US deploying additional armored brigades to Russian border
1 April 2016
The United States Army in Europe plans to significantly bolster its military presence in Eastern Europe, US European Command officials said on Wednesday.
By February 2017, the US military plans to maintain a “permanent footprint” of three combat brigades stationed on the continent. The deployments will include 250 combat vehicles, including tanks, armored personnel carriers, Bradley and Paladin Fighting Vehicles, howitzers and thousands of troops.
The 4,200-strong rotation, positioned along NATO’s border with Russia, including deployments in Bulgaria, Estonia, Lithuania, Latvia, Poland and Romania, will come in addition to 62,000 US personnel already stationed in Europe.
“This is a big step in enhancing the Army’s rotational presence and increasing their combat equipment in Europe,” US General Philip Breedlove said.
“This Army implementation plan continues to demonstrate our strong and balanced approach to reassuring our NATO Allies and Partners in the wake of an aggressive Russia in Eastern Europe and elsewhere,” he said.
America’s regional partners will host “a more frequent presence of an armored brigade with more modernized equipment in their countries,” Breedlove said.
In comments Tuesday, General Breedlove called for NATO to prepare for aerial combat against Russian planes over the Baltic states. “I think that the alliance does need to be ready for the air defense mission,” he said. “Air policing and air defense are meant for two different situations. The Baltic air policing is a peacetime mission.”
The latest moves to expand the US military footprint in the East were authorized by the Obama White House in February, as part of the 2016-2017 European Reassurance Initiative (ERI).
This year’s ERI allocates $3.4 billion to finance the US presence in Eastern Europe, an increase of some 400 percent above the ERI budget for the previous year.
The huge increase in funding is the latest escalation of the US war preparations that have transformed Central and Eastern Europe into a virtual armed camp in the two years since the 2014 US-orchestrated coup in Ukraine.
During this period, the US steadily extended its basing arrangements and political commitments through the post-Soviet sphere.
Beginning in April 2014, the US deployed expeditionary forces of some 600 troops to all three of the Baltic states. In September 2014, President Obama affirmed that the US commitment to the defense of Estonia is “unbreakable,” “unwavering” and “eternal.” Last February, NATO announced plans to double its combat units stationed in Eastern Europe, including the establishment of six command centers dispersed throughout the region.
Together with these deployments, the latest wave of US military assets dispatched to Eastern Europe is designed to allow US forces to engage in large-scale war with Russia, US Undersecretary of Defense Robert Work said Wednesday. “There will be a division’s worth of stuff to fight if something happens,” he told the Wall Street Journal.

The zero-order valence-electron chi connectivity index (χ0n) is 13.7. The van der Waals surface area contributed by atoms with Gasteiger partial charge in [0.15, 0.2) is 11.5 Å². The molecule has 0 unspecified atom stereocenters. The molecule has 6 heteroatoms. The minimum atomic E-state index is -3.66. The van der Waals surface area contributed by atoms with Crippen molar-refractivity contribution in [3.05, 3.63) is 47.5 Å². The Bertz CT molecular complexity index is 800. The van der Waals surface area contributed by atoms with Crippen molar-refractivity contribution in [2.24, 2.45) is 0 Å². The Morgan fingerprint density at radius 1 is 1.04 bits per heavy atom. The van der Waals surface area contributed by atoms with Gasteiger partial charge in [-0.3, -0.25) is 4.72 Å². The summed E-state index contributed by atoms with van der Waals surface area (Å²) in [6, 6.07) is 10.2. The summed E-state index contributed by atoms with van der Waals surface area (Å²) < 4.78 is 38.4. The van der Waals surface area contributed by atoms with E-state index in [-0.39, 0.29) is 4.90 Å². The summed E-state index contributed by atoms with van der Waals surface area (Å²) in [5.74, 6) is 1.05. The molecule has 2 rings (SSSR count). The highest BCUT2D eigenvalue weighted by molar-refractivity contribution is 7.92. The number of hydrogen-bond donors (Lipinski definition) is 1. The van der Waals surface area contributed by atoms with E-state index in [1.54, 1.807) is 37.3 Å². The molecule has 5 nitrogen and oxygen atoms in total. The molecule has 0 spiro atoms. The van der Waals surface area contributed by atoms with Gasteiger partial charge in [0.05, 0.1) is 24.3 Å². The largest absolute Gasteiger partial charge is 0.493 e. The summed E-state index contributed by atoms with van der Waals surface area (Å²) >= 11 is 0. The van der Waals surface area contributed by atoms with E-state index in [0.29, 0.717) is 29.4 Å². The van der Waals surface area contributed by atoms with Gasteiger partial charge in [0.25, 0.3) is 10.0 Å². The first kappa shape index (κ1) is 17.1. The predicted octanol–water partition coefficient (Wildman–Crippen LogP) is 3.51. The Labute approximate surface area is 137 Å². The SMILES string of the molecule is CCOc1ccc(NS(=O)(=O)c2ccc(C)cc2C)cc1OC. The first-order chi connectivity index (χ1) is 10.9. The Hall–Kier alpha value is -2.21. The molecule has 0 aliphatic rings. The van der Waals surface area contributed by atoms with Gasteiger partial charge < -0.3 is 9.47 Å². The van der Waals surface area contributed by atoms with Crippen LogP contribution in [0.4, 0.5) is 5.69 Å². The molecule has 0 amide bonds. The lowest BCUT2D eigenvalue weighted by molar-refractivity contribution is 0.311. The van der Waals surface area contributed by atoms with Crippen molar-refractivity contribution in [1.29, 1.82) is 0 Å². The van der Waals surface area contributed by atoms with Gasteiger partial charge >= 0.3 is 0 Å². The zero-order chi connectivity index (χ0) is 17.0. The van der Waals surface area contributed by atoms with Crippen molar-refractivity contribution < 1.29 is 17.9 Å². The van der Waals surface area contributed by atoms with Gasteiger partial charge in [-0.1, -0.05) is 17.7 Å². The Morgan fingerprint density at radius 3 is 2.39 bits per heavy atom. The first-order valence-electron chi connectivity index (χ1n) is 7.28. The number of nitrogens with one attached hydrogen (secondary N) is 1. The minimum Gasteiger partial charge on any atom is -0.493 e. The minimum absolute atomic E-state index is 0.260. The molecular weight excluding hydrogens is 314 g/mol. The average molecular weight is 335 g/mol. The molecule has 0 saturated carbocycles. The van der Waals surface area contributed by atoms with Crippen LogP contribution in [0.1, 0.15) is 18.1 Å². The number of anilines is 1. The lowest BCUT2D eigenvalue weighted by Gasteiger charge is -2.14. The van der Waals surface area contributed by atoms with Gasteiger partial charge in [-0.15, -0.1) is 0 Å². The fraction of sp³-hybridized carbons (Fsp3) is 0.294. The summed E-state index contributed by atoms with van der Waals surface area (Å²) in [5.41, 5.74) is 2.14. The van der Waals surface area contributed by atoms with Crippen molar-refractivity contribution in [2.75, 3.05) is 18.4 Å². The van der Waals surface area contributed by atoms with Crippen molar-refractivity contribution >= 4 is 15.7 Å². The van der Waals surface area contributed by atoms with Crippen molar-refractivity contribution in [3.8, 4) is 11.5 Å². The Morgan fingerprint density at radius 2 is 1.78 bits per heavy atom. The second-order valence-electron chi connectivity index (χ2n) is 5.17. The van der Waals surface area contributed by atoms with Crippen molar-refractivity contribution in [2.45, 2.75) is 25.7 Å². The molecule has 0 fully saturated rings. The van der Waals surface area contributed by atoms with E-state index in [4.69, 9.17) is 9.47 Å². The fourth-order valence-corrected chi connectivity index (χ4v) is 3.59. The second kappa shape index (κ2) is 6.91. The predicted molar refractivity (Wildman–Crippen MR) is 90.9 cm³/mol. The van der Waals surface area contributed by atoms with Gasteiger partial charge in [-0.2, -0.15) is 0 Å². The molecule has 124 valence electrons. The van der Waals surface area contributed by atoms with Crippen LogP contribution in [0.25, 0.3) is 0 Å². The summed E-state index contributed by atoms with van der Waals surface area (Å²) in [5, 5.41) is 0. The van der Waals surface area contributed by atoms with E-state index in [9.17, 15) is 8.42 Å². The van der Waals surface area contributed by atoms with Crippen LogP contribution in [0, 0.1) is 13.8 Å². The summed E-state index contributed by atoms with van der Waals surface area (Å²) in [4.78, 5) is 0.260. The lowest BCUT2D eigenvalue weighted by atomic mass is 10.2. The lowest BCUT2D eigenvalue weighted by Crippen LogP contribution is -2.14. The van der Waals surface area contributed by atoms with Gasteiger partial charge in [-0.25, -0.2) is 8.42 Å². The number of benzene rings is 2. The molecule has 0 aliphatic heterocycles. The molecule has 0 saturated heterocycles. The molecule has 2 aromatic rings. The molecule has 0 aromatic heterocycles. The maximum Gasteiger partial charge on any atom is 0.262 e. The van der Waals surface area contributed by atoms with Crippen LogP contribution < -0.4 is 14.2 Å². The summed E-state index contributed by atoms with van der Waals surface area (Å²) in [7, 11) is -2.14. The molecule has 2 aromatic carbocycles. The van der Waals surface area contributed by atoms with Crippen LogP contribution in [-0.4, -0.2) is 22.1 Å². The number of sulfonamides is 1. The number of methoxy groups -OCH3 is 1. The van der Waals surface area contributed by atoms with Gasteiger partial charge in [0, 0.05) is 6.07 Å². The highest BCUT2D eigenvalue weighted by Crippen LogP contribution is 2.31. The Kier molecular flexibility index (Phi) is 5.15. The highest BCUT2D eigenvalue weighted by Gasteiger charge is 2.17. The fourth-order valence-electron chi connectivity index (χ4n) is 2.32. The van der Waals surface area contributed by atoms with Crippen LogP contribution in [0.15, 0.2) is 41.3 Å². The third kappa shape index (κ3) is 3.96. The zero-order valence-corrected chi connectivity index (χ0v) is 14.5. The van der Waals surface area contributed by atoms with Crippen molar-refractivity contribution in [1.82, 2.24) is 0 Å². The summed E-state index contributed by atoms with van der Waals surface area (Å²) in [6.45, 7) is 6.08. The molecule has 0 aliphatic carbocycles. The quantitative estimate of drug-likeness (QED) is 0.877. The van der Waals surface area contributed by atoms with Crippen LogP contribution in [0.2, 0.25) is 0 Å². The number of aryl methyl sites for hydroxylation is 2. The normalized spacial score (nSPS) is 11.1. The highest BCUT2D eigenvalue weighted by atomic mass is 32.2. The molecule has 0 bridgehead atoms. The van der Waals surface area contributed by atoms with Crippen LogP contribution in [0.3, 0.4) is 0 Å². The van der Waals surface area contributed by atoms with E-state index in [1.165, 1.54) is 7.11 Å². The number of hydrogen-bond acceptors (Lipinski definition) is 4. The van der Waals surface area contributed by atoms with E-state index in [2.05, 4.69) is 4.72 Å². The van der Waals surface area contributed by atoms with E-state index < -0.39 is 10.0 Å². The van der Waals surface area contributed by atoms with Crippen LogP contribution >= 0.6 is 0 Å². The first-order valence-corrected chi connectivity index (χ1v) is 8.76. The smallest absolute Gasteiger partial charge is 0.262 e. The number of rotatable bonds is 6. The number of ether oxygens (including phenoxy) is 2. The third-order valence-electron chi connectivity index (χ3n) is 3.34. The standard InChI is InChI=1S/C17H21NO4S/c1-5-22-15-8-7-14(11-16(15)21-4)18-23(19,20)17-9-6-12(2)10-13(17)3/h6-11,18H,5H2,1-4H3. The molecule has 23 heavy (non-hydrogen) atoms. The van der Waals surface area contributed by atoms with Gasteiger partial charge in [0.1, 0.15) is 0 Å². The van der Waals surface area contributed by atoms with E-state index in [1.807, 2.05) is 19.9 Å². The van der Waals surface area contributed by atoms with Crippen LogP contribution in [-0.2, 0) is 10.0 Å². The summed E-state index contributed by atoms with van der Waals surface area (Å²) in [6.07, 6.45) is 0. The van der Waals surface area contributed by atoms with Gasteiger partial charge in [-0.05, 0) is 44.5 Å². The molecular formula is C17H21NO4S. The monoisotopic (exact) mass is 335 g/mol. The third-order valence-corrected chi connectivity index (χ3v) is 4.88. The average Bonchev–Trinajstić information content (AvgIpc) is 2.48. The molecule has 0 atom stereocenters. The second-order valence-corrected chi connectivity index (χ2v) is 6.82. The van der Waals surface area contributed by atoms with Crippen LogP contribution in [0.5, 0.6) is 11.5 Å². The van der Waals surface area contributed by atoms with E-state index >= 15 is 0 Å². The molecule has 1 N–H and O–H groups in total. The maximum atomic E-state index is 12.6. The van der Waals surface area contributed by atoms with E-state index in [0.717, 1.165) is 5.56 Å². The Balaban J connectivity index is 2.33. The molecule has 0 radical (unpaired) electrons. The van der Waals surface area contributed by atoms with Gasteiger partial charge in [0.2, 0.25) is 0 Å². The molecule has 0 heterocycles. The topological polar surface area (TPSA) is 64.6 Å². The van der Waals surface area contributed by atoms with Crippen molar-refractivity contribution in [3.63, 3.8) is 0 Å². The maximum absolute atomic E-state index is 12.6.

“If push came to shove, they’d be able to come together as a cohesive unit that has trained together, with all their organic equipment, and fight. That’s a lot better than what we have right now,” Work said.
“There will be American equipment and people in each of these countries,” US General Ben Hodges told the Journal.
The new US deployments will be equipped with a “full kit” of the military’s most advanced weaponry and gear, US officials say. Pentagon spokeswoman Laura Seal boasted Tuesday that the additional forces will place “the most modern and capable equipment in the hands of US armored units who will train continuously in Europe.”
Russian forces are already prepared to counter the “confrontational patterns” followed by the US and NATO, Russia’s Permanent Representative to NATO Alexander Grushko said in response to the US military announcements.
Moscow will take “all the military measures we consider necessary in order to counterbalance this reinforced presence,” Grushko said.
“Certainly, we’ll respond totally asymmetrically,” Grushko said.
The anti-Russian drive is being accelerated by the role of NATO’s Eastern European and Baltic members, which seek to use the growing US-Russian confrontation to militarize their own societies and repress dissent under conditions of deepening social crisis.
In an interview with the Washington Post, Polish President Andrzej Duda denounced Russia and called for “a significantly increased presence of US troops on our territory. Duda called for NATO to “strengthen its defensive potential in this part of Europe to such a degree as to make it absolutely clear that it does not pay off to launch an attack against any member state. Only the increased presence of NATO in Central and Eastern Europe can ensure real deterrence,” he said.
The Polish president is set to discuss a range of joint security projects with US leaders while attending the Nuclear Security Summit in Washington this week.
Duda’s rhetoric aside, the military preparations of the US and its allies are anything but defensive in nature.
In reality, the US and NATO forces massing on Russia’s border are part of preparations for a range of military and covert-intelligence operations directed against pro-Russian political factions and against the Putin government itself, aimed at destabilizing and overthrowing pro-Russian governments using the “hybrid warfare” methods employed by the Western powers during the 2014 coup in Ukraine and the 2011 US-backed insurgency in Syria.
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